A keto diet (technically called a ketogenic diet) is a high-fat, moderate-protein, and low-carb diet that triggers ketosis. Once in ketosis, the body will use fat as its primary fuel source rather than carbohydrates which leads to the first reason why endomorphs do well on a keto diet:
- Endomorph Insulin Resistance
As mentioned earlier, endomorphs are often highly insulin resistant and this is one of the primary reasons why they can find it so frustratingly easy to gain body fat just by looking at a donut! Ok, I might be exaggerating slightly with the donut comment but still, it’s insulin resistance that’s a strong contributing factor.
Without getting too technical, insulin is a hormone that is triggered by carbohydrate intake. The trigger is mainly part of the process for utilizing carbs for muscle growth but when you are more resistant to insulin (the signaling is less sensitive to carbs), you’ll start to store carbs as body fat rather than muscle glycogen.
This is one of the primary reasons why two people can look the same, eat the same, train the same but look very different from a body composition viewpoint.
Therefore, when consuming a high-fat diet, you immediately need to reduce your carb intake (more on this later) and the fewer carbs you consume, the less likely you are to store any excess that is not utilized by the body for energy as excess body fat.
- Keto Reduces Cravings for Endomorphs
Another issue that endomorphs face when dieting is cravings. Carbs, especially fast-digesting carbs are absorbed into the bloodstream and used by the body for energy over a relatively short period of time (30 – 180 minutes).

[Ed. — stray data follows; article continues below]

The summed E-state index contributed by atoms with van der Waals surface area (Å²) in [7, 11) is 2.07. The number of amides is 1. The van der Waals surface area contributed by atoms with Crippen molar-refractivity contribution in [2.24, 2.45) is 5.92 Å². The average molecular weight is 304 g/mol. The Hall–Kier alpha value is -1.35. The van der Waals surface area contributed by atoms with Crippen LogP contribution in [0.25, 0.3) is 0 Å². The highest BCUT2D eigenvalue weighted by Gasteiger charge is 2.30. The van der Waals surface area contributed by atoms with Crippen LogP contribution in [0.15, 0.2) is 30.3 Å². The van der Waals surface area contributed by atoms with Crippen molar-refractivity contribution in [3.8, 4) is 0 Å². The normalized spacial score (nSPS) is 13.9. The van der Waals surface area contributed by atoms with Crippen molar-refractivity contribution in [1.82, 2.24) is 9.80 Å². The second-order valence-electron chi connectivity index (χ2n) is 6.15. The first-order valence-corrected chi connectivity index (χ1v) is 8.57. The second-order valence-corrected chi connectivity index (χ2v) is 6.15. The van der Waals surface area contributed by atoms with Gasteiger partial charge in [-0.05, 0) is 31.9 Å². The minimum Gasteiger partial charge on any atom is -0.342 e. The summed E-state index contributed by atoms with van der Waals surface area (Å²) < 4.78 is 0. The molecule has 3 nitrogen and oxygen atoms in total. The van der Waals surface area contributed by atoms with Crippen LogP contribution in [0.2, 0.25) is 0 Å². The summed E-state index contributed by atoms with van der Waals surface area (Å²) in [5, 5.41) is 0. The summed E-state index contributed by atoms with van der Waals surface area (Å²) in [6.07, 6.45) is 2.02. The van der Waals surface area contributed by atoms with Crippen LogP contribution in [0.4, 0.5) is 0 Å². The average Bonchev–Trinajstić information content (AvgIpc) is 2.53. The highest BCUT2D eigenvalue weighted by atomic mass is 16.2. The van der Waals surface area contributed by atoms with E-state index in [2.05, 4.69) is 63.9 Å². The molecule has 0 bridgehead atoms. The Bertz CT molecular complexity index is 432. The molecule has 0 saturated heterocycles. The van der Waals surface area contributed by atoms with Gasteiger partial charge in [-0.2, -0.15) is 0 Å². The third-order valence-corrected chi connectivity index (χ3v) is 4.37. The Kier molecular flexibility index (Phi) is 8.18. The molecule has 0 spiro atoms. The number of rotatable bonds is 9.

Once the energy is used, your body will naturally signal for more and this is why high-carb diets made up of fast-absorbing carbs (sugar, pasta, bread, cereal) lead to serious cravings and are arguably one of the main reasons why people overeat on a diet and end up in a calorie surplus.
Scientists do say that sugar is one of the most addictive substances on earth!
Fats, however, can be utilized for energy just like carbs (especially once you are in ketosis) and they also have the added benefit of being highly satiating. I’m not going to say foods high in fat are the best because, for one thing, 1g of fat is the equivalent to 9 calories whereas 1g of protein/carb is only equal to 4 calories.
Therefore, you could eat a smaller meal that consists of a high-fat content and consume significantly more calories than one made up of mostly carbs and protein.
Overall though, the more satiating the food, and less likely you are to crave foods after eating is a key benefit and reason why endomorphs can do so well on keto.
- Keto Can Give Endomorphs More Energy
This is closely linked to the section above (and does not apply to everyone), but endomorphs can do well on keto because it provides them with more energy throughout the day. I mentioned above that carbs can often increase cravings throughout the day, especially fast-digesting carbs.
Well, this also means that you’ll see waves in energy levels with peaks and also drops. Now a lot of people can just have a higher carb intake spaced out over the course of a day to combat this but endomorphs (with insulin resistance) are more likely to increase carbs intake and see fat gain as a result.
A high fat intake however releases energy at a slower and more consistent rate due to a slower digestion process. Therefore, endomorphs or overweight individuals will often see or at least feel an energy boost on a keto diet because there are fewer drops in blood sugar levels throughout the day.
What Macros Should an Endomorph Eat on Keto
I’ve previously done an article on a similar topic for those of you that are looking for more general recommendations for endomorph macro ratios. This is laid out in terms of fat loss or losing weight but when it comes to selecting a very specific diet (like keto), you need to also be more specific when it comes to macro ratios.
The first reason being that macros are the most important thing if you want to get into a state of ketosis. The balance is very delicate and if you just make one overindulgence when it comes to carbohydrate intake, this will then prevent you from getting into a state of ketosis and burning fat.